In case I haven’t convinced you that a Ouija board is pure evil, or let’s just say yours in an inquiring mind, here’s an online Ouija http://www.brainjar.com/dhtml/ouija/ for free, so now you don’t even have to pay homage to its original maker, those rich Parker Brothers. Have fun! And now that I’ve finished this silly little story about things that go bump in the night, Hubby and I are off to New York for more earthly adventures I hope to share with you from there.

new words in my vocabulary

I’ve only thought every day the past two weeks that this will be the day I get around to blogging; well, you can see where that got me if you check the calendar in the sidebar. (Oops! Can it really be I haven’t been here at all in June?) I have no idea where the time went. Oh yes, I do: yard work planning and the hard work it involved (Sergio and his helper really worked up a sweat for sure!); finally choosing a color for the painters to paint the three outside entry doors (I’m pretty sure my previous final choice, that hot pink color?, could result in a pink slip of a different sort from our community council (Hubby’s a member), so yes, Meridith, Regatta Blue #6517–final choice–). Believe me, I know that everyone should be lucky to have such troubles, but it’s important to keep your sense of humor in these trying times.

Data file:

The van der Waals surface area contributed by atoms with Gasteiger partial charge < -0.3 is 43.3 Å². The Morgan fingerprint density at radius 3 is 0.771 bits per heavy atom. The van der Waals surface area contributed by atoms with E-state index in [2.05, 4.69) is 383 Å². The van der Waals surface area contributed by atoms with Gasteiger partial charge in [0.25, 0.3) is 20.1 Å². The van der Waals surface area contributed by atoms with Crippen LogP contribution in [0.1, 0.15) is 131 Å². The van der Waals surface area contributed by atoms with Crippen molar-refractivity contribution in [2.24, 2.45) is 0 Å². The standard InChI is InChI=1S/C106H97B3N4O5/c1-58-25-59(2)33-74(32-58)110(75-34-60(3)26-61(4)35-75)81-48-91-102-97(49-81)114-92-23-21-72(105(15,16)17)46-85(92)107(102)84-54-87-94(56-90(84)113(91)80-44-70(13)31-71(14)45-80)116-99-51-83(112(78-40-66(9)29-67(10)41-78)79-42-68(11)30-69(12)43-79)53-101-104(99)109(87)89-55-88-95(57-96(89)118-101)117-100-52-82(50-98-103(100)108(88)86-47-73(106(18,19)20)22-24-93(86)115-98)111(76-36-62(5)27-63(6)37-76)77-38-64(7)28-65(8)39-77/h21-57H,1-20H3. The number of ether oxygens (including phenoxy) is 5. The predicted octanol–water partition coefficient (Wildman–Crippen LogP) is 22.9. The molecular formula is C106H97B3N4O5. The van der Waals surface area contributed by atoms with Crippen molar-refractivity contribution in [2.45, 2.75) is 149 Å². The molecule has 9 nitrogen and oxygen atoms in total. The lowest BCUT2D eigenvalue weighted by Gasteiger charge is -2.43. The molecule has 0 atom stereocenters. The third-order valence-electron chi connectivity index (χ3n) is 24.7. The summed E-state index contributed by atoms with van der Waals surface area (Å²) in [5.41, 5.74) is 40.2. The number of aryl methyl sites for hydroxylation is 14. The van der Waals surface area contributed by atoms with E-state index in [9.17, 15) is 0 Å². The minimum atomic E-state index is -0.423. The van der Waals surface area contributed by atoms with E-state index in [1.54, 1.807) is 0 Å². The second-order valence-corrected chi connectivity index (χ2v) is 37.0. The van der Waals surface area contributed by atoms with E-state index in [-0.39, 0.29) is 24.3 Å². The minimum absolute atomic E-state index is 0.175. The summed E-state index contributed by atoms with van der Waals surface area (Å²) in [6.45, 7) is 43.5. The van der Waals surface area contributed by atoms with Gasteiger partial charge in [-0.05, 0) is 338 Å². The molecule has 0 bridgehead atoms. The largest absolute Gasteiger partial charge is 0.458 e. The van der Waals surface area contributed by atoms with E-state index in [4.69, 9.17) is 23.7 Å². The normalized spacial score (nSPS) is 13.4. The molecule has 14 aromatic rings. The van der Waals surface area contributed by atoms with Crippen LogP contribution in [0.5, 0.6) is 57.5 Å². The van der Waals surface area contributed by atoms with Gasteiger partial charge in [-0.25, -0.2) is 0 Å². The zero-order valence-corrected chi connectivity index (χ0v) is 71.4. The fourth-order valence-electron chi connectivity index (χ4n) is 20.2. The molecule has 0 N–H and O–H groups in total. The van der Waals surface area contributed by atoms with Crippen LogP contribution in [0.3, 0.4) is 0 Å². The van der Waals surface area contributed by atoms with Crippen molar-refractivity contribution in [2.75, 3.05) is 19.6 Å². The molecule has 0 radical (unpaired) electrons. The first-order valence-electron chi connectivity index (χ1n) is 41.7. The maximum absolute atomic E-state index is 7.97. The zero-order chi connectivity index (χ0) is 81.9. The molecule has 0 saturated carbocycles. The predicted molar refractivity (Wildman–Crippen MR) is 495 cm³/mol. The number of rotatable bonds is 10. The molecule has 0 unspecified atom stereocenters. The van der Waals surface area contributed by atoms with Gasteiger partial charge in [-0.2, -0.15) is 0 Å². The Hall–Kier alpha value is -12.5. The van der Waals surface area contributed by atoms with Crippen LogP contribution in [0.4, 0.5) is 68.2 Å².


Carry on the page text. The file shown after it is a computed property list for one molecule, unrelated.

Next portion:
Another and probably more accurate reason for long absences from blogging–reading. Books are like movies–none excite me for long periods of time, then all of a suddenly there’s a new one catching my eye all at one time–and the library wants all of them back by a certain time. But it’s easy to excuse that excuse because I tell myself I’m always learning something new when I’m reading so it isn’t wasting time.

A journalist in a Tennessee writing group I belonged to encouraged our group to write a list of our favorite words and practice playing with them. Use them in our own writing. This reading session I’ve added lots of new words to my vocabulary. Until then, words were just words to me, but I did manage to add a few favorites to my list: flotsam, for instance, but it’s pretty hard to surpass that one, and even harder to work flotsam into an ordinary conversation or blog, so I’ve neglected the list for many years. But I’ve come across quite a few new ones in my latest readathon.